Windows 8 design flaws Microsoft MUST address

Microsoft has a long way to go to make Windows 8 work on desktops and tablets.

I've been using the Windows 8 developer preview now for long enough to come across a number of design flaws that MUST be addressed for the OS to be usable on desktops, notebooks and tablets.

Note: I know that this is a developer preview, and not a beta or release candidate, and that nothing is fixed in stone, but if we don't make a noise now, it might be too late by the time we get to the beta stage.

#1 - Metro multitasking = two apps

Right now, I'm working with six different applications. When it comes to Metro apps on Windows 8, multitasking means having two apps on the screen side-by-side. That's it. For the causal user, that might be fine, but for power users, Metro offers little more than a LeapFrog 'My First Computer' experience.

The limit of having two app on screen at any one time is crazy and needs a total rethink.

#2 - Mishmash of Metro UI and Aero UI

I find the fact that I'm continually switching between the tile-based Metro UI and the glassy Aero UI at best jarring, and at worse illogical and confusing. Switching between Metro apps and traditional applications is particularly painful, and the idea of trying to do any real work that way doesn't fill me with joy.

At present, the Metro UI is thin veneer over the classic UI. A good example is Control Panel. One minute you're seeing a Metro UI, but a single click is all it takes to kick you into the classic UI. Metro UI is a veneer that doesn't work for either desktop or tablet users.

There needs to be a total reworking of Windows to allow two separate UIs, because this current situation is laughable.

#3 - Metro is nothing more than a gimmick on the desktop and needs a kill switch

While Metro makes some sense on tablets (it makes sense if you're not in the market for a Windows tablet to get legacy support and a familiar environment), I can't come up with a single good reason for this UI to be on desktops, and it's hard to make a case for it on notebooks. I don't see touch-based computing becoming mainstream on the desktop, and I don't see Microsoft shoving the Metro UI down people's throats changing this.

With this in mind, it makes no sense - none at all - for Windows 8 to boot into the Metro UI by default. I've gone to the point where I just see it as a secondary log-on screen that I have to get out of the way if I'm to get any real work done.

In other words - Metro UI needs an official kill switch.

Note: Check out my ZDNet blogging buddy James Kendrick's thoughts on Windows 8 on a tablet.

#4 - Switching between screens is a nightmare

Switching between Metro apps is a kludgy mess on an epic scale. You don't have the traditional Alt-Tab combo, but instead you take your pointer (or finder, and place it on the left-hand side of the screen and either drag across or click on the icon that pops up.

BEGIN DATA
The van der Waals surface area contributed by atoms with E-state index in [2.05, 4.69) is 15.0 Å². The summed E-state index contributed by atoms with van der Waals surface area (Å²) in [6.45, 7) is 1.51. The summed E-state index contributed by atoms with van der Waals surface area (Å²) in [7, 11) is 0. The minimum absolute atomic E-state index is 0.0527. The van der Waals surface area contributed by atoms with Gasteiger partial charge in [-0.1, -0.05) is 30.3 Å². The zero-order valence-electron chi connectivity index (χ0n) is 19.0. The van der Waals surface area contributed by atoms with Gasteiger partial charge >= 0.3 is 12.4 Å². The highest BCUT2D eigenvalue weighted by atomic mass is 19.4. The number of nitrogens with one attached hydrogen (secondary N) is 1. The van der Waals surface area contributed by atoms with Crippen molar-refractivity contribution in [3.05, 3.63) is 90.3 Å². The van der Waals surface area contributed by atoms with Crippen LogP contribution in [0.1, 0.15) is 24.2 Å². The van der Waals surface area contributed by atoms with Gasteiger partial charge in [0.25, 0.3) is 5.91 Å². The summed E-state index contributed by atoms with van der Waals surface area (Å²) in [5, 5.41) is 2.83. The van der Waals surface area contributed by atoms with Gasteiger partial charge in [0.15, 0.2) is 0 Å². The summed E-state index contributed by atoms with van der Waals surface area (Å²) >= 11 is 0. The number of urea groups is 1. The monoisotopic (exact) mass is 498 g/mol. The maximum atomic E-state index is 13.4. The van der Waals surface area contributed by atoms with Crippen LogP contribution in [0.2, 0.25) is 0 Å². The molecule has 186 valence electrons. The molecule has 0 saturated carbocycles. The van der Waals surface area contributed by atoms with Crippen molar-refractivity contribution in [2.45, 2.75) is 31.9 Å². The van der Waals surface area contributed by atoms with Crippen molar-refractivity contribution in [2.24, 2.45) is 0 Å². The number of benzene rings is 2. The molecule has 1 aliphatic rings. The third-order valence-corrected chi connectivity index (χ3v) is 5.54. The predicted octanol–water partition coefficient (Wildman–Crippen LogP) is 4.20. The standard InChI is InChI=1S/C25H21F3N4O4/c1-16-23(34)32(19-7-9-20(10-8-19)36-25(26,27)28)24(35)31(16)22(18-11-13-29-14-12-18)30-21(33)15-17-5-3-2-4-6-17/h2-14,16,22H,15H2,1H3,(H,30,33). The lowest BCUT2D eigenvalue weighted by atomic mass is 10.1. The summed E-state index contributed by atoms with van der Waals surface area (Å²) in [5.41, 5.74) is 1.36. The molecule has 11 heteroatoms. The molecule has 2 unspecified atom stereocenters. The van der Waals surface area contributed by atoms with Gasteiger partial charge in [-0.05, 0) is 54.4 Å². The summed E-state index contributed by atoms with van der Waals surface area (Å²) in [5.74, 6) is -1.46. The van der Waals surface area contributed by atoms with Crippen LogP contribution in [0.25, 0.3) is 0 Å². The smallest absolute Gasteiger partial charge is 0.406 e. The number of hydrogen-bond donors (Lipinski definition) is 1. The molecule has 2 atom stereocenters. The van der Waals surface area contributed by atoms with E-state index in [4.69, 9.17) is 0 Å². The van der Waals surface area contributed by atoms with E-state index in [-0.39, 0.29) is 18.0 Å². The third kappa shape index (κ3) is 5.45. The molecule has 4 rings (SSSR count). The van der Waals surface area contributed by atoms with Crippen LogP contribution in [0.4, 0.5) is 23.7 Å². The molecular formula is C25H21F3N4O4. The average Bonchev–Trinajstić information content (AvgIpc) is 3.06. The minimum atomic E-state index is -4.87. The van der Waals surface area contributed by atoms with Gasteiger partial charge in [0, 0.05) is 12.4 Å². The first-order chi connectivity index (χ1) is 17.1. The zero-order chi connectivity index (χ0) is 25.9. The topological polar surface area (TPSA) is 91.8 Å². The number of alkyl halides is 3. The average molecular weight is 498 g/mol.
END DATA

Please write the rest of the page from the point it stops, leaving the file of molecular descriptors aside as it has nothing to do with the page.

Sounds easy ... but wait!

Problem is, once you have more than a few apps running, there's no quick and easy way to cycle between them. You move the mouse to the left, an icon pops up, and if it's not the right one, you have to click on it and try again.

This is so amazingly kludgy that I can only hope that it's some kind of stop-gap. On a tablet, this is ideal, but on a desktop or notebook, it has to be one of the worst design decisions I've seen in ages.

Microsoft - FIX IT!

#5 - Tiles will eventually lead to bloat

Remember when Microsoft introduced the System Tray. It was a place for important stuff to live so users could have easy access to it and see the status of certain applications. Pretty soon, this prime-time real estate (prime-time because it attracted eyeballs) was filled with all sorts of crap.

Looking at Windows 8, the Metro UI desktop will become the next System Tray. Every app is going to want a piece of this real estate. And more apps running will eventually lead to bloat. While Microsoft will surely make sure that the apps it ships with Windows 8 will be lightweight and play nicely, imagine when you have you have iTunes and Steam and so on running, bombarding you with ads and crap news and information. It's a dead certainty that OEMs will be pre-installing apps in exchange for cash, bringing a new era of crapware.

Will Microsoft prevent OEMs from filling the Metro screen with crap? I hope so!

#6 - There needs to be an option to turn tiles into icons

The smallest tile is too big ... once you have dozens of apps installed, that Metro screen is going to get mighty cluttered.

Also, there needs to be a logical way to categorizing apps beyond bundling them into groups.

How tiles are handled needs to be streamlined to make it easier to navigate.

Conclusion

The more I use Windows 8, the more it feels like Windows 7 with a Metro bolted onto the side. And Metro feels like a hybrid between the Windows Phone OS and the Xbox 360 interface. It feels weird and unfinished.

If Windows had a full Metro UI, completely replacing classic UI then I could see it being really useful on tablets, but right now it's little more than a veneer, and by making Metro the default on desktop systems, Microsoft is acting like a child waving a crayon scribble in the faces of any adult that will pay attention. There's no need for Metro to be on the desktop beyond the ability to run apps, but it's there.

Microsoft CEO Steve Ballmer warned us that Windows 8 would be risky ... at the time I was skeptical, but the more I use Windows 8, the more I feel that it could make Windows 7 the new Windows XP.

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